Advent Hope

The church season of Advent begins this Sunday.

The theme of Advent is expectation as we spend our time reading and reflecting on preparing to celebrate Jesus birth and what that meant and means to us and the world.

I often reflect on our personal journey through Advent and how we prepare ourselves, but Jesus’ coming was a arrival that would change the world. The impact of Jesus birth was a change needed in that moment in time and history, but it also was a promise of future changes. Jesus earthly life and ministry changed his time, but it also promised us that God would always be there to help lead us out of distress and darkness.

I am reminded of the wonderful Advent hymn “O Come, O Come, Emmanuel” which speaks of that promise and echos our constant need for restoration to wholeness as we faithful live through the challenges that our world constantly puts before us.

Verse six sticks out among the verses for me today. It reads:
O come, O Dayspring from on high,
and cheer us by your drawing nigh;
disperse the gloomy clouds of night,
and death’s dark shadow put to flight.
Rejoice! Rejoice! Immanuel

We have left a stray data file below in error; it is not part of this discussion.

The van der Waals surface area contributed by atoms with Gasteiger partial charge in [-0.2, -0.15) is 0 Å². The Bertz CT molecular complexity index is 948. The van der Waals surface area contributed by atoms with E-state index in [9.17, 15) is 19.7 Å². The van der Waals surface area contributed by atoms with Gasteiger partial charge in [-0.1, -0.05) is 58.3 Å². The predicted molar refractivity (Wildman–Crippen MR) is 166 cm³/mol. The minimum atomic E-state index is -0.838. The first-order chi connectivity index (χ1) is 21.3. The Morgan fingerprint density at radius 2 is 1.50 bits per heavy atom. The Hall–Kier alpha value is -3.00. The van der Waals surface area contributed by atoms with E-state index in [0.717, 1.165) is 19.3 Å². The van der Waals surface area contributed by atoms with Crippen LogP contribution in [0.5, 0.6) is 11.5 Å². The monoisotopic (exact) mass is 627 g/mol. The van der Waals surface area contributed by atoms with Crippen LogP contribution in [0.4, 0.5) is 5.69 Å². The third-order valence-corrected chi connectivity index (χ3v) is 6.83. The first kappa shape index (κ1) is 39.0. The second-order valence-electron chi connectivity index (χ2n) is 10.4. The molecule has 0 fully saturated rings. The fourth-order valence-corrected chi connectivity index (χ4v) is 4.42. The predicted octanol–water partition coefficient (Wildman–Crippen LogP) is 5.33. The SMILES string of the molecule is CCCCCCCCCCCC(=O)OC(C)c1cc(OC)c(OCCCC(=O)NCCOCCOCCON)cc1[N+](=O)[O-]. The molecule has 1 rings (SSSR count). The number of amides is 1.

shall come to you, O Israel.

This verse uses the images of light and darkness, the shadows of night being dispelled by the arrival of the brightness of the sun’s dawning. Although we can certainly in our own lives take comfort in God’s promise in Jesus to “disperse the gloomy clouds of night” that can be the personal challenges and hardships we face, during the ongoing pandemic the “gloomy clouds” and, indeed, “death’s dark shadow” have even greater poignancy to our whole world.

I do think that we often get caught up in thinking about our Christian faith as something deeply personal, and it certainly is, but it is more than that. God sent Jesus to redeem and restore the world, then and for every generation after that. Jesus was also intentionally born for our world today, in 2021, as much as Jesus was for the time he lived in.

That’s why we celebrate Advent every year, and it is why I think Advent has important meaning for our world today. It is one of the reason that I think our life-sized Nativity Figures on the church front lawn are so meaningful to us and to everyone who goes past our church at this time of year.

We need what Advent brings, HOPE.

Advent points us to God who brings hope in following and knowing Jesus. Jesus’ ultimate victory over death brings the Advent hope to us and our world where the tragedy and loss of the deadly pandemic has brought gloom and shadow.  

Advent encompasses the hope that Jesus brings, like the light of the Sun dawning in this time of darkness. It speaks of the hope was and the hope that will be. The hope that God, in and through our Christian faith, offers to all the world. 


The Rev’d Canon Rob Park